Monco and Col. Douglas Mortimer are bounty hunters, here called “bounty killers.”  We see the prowess of each separately at the start, and then they both start hunting El Indio—Monco for the reward and Mortimer ostensibly for the same reason.  Actually, Mortimer has a more personal motive for hunting El Indio.  When they first meet, they have an impromptu hat-shooting contest, although neither hat thereafter shows the effects of having been shot multiple times.  The two join forces, but we’re never quite sure if they’re really working with or against each other.  Monco gets the gang to accept him so he can see their plans and perhaps influence them.  Eventually the two bounty hunters are found out and are badly beaten.  El Indio is pulling a double-cross on his own men, with the two outsiders in the middle of it.  They both survive the lengthy concluding shootout, and it is revealed that El Indio once killed Mortimer’s young sister and her husband.  Mortimer leaves the entire reward for Monco, and they part ways amicably.

fewdollarsVolonte Volonte as El Indio

Leone grows visibly as a filmmaker from one movie to the next, or maybe he just has progressively larger budgets to work with in each of his four westerns.  In any event, the production values get better with each movie he makes.  As always, Leone is more interested in mood and myth than in storytelling.  There’s an absurdly high body count in this film, and it moves slowly, with lots of time for closeups on eyes, moody sizing-up of each other by various participants, and low camera angles.  It’s long for a mid-1960s western at about two hours and fifteen minutes, and much of it feels slowly-paced.  Sometimes it seems as though Leone deliberately withholds details of the story so he can surprise the viewer later.  It’s not entirely honest. 

As Leone sets up the final shootout between Mortimer and El Indio within a wide circle, you can almost see that he’s dying to play with a three-way shootout in the same kind of setup; he actually does this in his next movie, The Good, the Bad and the Ugly.  As with the first (and third) in the trilogy, this film has an excellent score by Ennio Morricone.  Unlike the first and third in the trilogy, the music does not sound as disproportionately loud.  This is probably the least seen of the trilogy, but it’s still remarkably good—maybe Leone’s best western.  It’s not really a sequel to the first; all three movies are independent stories without repeating characters, although several actors play similar roles in identical garb.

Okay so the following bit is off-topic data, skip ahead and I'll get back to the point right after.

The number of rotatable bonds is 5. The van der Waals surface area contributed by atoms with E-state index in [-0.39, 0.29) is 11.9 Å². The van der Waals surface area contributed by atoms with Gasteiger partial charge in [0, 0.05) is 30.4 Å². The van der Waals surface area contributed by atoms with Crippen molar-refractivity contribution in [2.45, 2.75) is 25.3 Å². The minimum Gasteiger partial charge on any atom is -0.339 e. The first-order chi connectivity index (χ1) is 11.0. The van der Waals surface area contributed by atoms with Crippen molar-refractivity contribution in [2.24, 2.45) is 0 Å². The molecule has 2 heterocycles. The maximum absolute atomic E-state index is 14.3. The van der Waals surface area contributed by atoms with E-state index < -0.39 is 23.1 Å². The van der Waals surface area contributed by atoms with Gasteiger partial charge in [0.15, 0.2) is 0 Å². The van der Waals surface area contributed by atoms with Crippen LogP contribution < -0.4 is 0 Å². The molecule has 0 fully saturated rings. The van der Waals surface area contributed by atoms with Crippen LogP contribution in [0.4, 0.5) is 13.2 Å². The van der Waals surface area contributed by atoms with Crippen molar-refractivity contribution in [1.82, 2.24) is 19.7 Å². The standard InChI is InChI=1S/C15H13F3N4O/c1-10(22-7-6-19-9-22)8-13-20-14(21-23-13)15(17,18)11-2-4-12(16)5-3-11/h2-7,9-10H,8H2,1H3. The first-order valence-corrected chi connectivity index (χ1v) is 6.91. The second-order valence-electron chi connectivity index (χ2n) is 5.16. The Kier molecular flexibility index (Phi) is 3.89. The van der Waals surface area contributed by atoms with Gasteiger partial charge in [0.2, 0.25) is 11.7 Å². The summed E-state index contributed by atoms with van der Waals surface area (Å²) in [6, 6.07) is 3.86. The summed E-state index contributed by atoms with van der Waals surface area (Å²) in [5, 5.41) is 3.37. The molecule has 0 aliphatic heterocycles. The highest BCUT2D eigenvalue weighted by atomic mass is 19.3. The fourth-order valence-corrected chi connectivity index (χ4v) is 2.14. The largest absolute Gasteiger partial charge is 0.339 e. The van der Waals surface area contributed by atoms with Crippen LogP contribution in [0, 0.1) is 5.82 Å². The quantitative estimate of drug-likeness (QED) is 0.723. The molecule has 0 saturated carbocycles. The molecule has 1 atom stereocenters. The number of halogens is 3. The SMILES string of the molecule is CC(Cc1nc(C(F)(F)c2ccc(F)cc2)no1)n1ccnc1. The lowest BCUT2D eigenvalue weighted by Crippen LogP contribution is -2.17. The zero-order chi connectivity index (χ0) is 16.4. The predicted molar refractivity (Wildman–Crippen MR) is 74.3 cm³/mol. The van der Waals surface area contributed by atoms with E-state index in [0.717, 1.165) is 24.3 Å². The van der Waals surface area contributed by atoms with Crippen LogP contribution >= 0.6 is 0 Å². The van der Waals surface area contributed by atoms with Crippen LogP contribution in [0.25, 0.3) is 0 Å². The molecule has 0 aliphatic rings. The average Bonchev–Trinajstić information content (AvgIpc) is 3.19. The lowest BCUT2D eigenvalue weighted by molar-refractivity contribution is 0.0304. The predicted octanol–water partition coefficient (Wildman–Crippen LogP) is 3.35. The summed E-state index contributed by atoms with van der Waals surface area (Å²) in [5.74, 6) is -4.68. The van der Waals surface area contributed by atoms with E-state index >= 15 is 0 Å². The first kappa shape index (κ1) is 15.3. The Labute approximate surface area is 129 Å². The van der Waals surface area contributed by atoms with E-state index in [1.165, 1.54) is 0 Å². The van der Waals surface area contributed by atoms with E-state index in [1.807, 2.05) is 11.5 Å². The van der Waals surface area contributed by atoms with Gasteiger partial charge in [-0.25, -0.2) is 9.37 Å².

forafewdollarsShootout Final shootout.

Look for Klaus Kinski as Wild, the hunchbacked gunfighter killed by Mortimer.  He made more than one spaghetti western at this stage of his career.  This was filmed in 1965 in Spain but not released in the U.S. until 1967. 

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A Fistful of Dollars

Nicholas Chennault ~ October 21, 2013

A Fistful of Dollars—Clint Eastwood, Gian Maria Volonte, Marianne Koch (1964; Dir:  Sergio Leone)


In the opening scene, an American drifter wearing a serape (Clint Eastwood as the Man with No Name, although he’s called Joe by the undertaker) rides a mule into the Mexican town of San Miguel, not far from the U.S. border with Mexico.  He witnesses an incident where a small boy is chased away from Marisol (Marianne Koch), his mother.